i’m craving korean.

If you asked me what my favorite type of food is, I’d have a very difficult time answering you.  I grew up in Honolulu, which means growing up in a melting pot of (predominantly Asian) cultures, and eating their respective foods during school potlucks, parties, and at any of the available Japanese, Korean, Chinese, Vietnamese, Thai, Filipino, Hawaiian, Greek, American, Portuguese, Indian, American, or (insert one or two Ethnic groups here) hybrid/fusion restaurants around town.  My parents even dared taking my little sister and I, when we were probably about 8 and 10, to a fine dining French restaurant where I tried escargot for the first time.  While we weren’t quite as adventurous as some of our friends (no chicken feet or sea cucumber for me, thanks) we got to know a lot of different foods, and to this day, I get the most random cravings for things like a Korean green onion pancake, called pajeon.
This dish only has a few ingredients, and if you can cook a regular breakfast pancake, you can make this!  It makes a great appetizer for a few people, or, a dinner for two.  Jules and I had this with a side of kimchee (pickled cabbage) for dinner tonight and it was the perfect amount of food.  And bonus, it killed my Korean food craving for now!

Pajeon (Green Onion Pancake)

1/2 cup all-purpose flour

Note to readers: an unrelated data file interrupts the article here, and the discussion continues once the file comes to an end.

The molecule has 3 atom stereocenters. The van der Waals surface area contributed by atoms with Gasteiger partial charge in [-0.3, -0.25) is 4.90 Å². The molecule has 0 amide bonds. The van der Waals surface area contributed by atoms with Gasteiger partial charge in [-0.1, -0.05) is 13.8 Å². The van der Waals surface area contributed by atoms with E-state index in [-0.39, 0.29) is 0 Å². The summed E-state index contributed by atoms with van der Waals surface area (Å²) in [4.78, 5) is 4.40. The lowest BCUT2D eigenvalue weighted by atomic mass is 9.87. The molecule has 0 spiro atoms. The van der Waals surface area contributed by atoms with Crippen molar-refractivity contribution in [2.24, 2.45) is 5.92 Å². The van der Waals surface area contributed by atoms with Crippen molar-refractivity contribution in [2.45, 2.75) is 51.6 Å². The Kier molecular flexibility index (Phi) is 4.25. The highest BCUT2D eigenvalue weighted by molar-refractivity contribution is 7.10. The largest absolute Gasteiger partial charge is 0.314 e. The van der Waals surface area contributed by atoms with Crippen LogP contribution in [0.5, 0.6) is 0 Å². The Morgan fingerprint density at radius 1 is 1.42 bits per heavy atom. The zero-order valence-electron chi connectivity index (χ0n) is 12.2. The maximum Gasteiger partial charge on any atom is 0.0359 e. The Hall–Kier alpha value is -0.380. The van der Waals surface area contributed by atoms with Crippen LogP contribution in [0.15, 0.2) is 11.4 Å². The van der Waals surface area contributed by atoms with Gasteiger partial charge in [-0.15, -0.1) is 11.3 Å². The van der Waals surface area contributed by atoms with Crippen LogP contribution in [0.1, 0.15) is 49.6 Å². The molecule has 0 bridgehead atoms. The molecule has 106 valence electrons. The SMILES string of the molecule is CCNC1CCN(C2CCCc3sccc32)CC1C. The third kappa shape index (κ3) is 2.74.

1/2 cup cold water
1 egg
1 T miso paste
1 bunch green onions (green part only, reserve white part for other use)
soy sauce

Prepare the onions by slicing them lengthwise into strips so that they cook fairly quickly.  I also chop them in half crosswise, so they are about 4 inches in length.  Set aside.  In a mixing bowl, mix together the water and miso paste until well blended.  Whisk in the egg and flour. Heat a 10″ non-stick frying pan over medium-high heat and add a thin layer of vegetable oil.  Add green onions and gently cook for a few minutes.  Add a touch of soy sauce to season.  (You can add any of the option additions, listed below, at this point, and toss to heat through.)

Add the batter, covering the onions evenly, and lower the heat to low-medium for about 6 minutes, and keep checking to see if the bottom has begun to brown.  Turn the heat back to medium-high, then flip the pancake over and cook for an additional 6-8 minutes, checking to make sure you don’t scorch the bottom.  Turn once more and when the pancake is cooked through and the edges crispy, transfer to a plate and cut into wedges for serving.

Dipping Sauce
3 T soy sauce
1-2 T rice vinegar
a few drops of sesame oil
a sprinkling of toasted sesame seeds (optional)
gochujang (optional, if you want your sauce spicy)

Mix all ingredients together, adjust seasonings to taste.

Optional additions
shelled, deveined shrimp
strips of squid
mussels, out of shell
clams, out of shell
imitation crabmeat (not my favorite addition, but some places add this)
real crab or lobster meat

In adding seafood, it will then be haemul paejon.  You would add the seafood after you cook the onions but before you add the batter.

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fiendishly fond of cooking, SoulCycle, Pilates, green smoothies, and Korean spas.

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